THEY are like jilted lovers, victims of unrequited love. Those who made them with great affection and kept them close to their hearts are no more. So they are aging not like fine wine or a rugged pair of jeans, but like forlorn entities banished into nothingness. In case you find yourself bewildered what this intro is alluding to, visiting four buildings on Inverarity Road — the Jehangir Kothari Mansion, the Krishna Mansion, the Duarte Mansion and Isa Bhai Trust Building - will suffice. The negligence with which these lovely structures are treated is saddening, if not criminal.
Karachiites or non-Karachiites, who would not be aware of Zainab Market, a bazaar that defies class disparities? Let us keep the discussion on fancy T-shirts and cheap slacks for some other time. Hop across Zainab Market and you will be facing a grand work of construction, the Jehangir Kothari Mansion. The same building on whose ground floor there are known tailoring shops and carpet stores. Who has the time to crane their neck to look up and appreciate the delicate carvings and noteworthy symmetry of the structure? It is a building made before partition by stonemasons with such adroitness that it will take you by surprise (a pleasant one, mind you) with its well thought-out proportions and architectural features. The balconies, the pillars, the openings, the spiral staircases at its rear ... all are worth looking at. If this writer is not incorrect, a scene from an aesthetically shot music video (Khamaj by Fuzon) was also recorded in one of the spacious rooms of this mansion. A little bit of care (and love) can easily make the Jehangir Kothari Mansion a visual treat representing the days when even stones were given due respect.
Architect Noman Ahmed says “This particular building is inspired by Gothic style. However, some of its features are indigenised (old Karachi style) because of the subsequent additions made to it. It was built in1934, and since in those days a lot of construction was taking place in the city, the mansion's overall profile also has architectural characteristics that were in vogue at the time. It's located in the corner of the road therefore it has features related to that aspect as well. As far as its current condition goes, make no mistake it needs to be restored.”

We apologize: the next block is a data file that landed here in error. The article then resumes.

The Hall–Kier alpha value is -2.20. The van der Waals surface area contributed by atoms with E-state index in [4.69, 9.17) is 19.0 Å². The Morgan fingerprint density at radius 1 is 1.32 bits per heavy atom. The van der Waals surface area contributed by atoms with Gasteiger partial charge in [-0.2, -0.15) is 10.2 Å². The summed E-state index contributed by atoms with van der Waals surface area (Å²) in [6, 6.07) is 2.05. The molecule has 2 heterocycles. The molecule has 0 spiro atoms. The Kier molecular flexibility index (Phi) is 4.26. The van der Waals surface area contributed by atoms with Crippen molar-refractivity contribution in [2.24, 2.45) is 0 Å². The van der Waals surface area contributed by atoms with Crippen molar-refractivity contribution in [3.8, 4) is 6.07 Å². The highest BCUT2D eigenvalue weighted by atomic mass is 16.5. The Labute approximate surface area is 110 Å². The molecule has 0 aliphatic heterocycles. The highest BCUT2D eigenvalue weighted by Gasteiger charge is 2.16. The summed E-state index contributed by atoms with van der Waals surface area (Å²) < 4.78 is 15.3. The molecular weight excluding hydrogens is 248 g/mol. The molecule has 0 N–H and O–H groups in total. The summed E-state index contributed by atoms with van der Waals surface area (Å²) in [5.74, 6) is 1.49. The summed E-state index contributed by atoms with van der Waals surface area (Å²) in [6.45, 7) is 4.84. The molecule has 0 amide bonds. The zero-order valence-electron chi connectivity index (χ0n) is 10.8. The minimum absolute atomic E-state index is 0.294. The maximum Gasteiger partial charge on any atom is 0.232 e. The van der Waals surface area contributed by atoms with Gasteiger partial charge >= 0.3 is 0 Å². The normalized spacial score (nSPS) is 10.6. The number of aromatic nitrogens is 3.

The next building, the Krishna Mansion, despite being pretty and well-made, is a tad nondescript. Reason a variety of dazzling signboards (not to mention a famous restaurant) highlighting the stores that it houses obscure its graceful stonework. Climbing the stairs from the side where there is a dug-out plot between the Jehangir Kothari Mansion and the Krishna Mansion will take you many years back.
Noman Ahmed says “It's a composite style edifice. I think it was constructed in the 1930s and has many good architectural attributes, including images from Hindu mythology. Its wooden frames and a few other elements have tremendous art value; having said that it has major maintenance issues.”
A couple of blocks ahead of the Krishna Mansion, there is the Duarte Mansion, and here comes the tragic part of this short journey. You can, without a jot of doubt, make out that in its heyday the structure must have been great to feast your eyes on. Not anymore. The building is in a deserted state, with gaping holes in its windows and layers of dust and dirt on its walls painting a picture of Eliot's wasteland. Locals say sometime back construction of sorts began from inside, but for inexplicable reasons never carried on. Those who know old Karachi like the back of their hand will tell you the Duarte Mansion has a fair amount of history that is akin to the city.
Yasmeen Lari, in her well-researched book Karachi, During the Raj, has printed an old photo of this building whose caption reads “A testimony to the prosperity of the Goan community.” So it also symbolises, or symbolised, communal harmony.
Noman Ahmed says “The mansion has been in a poor state for a long time, and now what's left of it is only the faÃ§ade. It can be reconstructed by retaining the front portion and new features can be introduced into its interior, hollowed space. If it remains like this, it won't survive.”
Last but not least there is Isa Bhai Trust Building. In spite of the hubbub caused by motorcycle mechanics and their clients and the insolence with which public transport buses, rickshaws and private vehicles hurtle from different sides of the main road, you cannot miss 'AD 1919' inscribed on top of the building's arched entrance. Having rather thin windows and a stuffy atmosphere all around, it may not appear as breathtaking as two of the aforementioned mansions, but with a concerted cleaning-up effort can well turn out to be something to marvel at.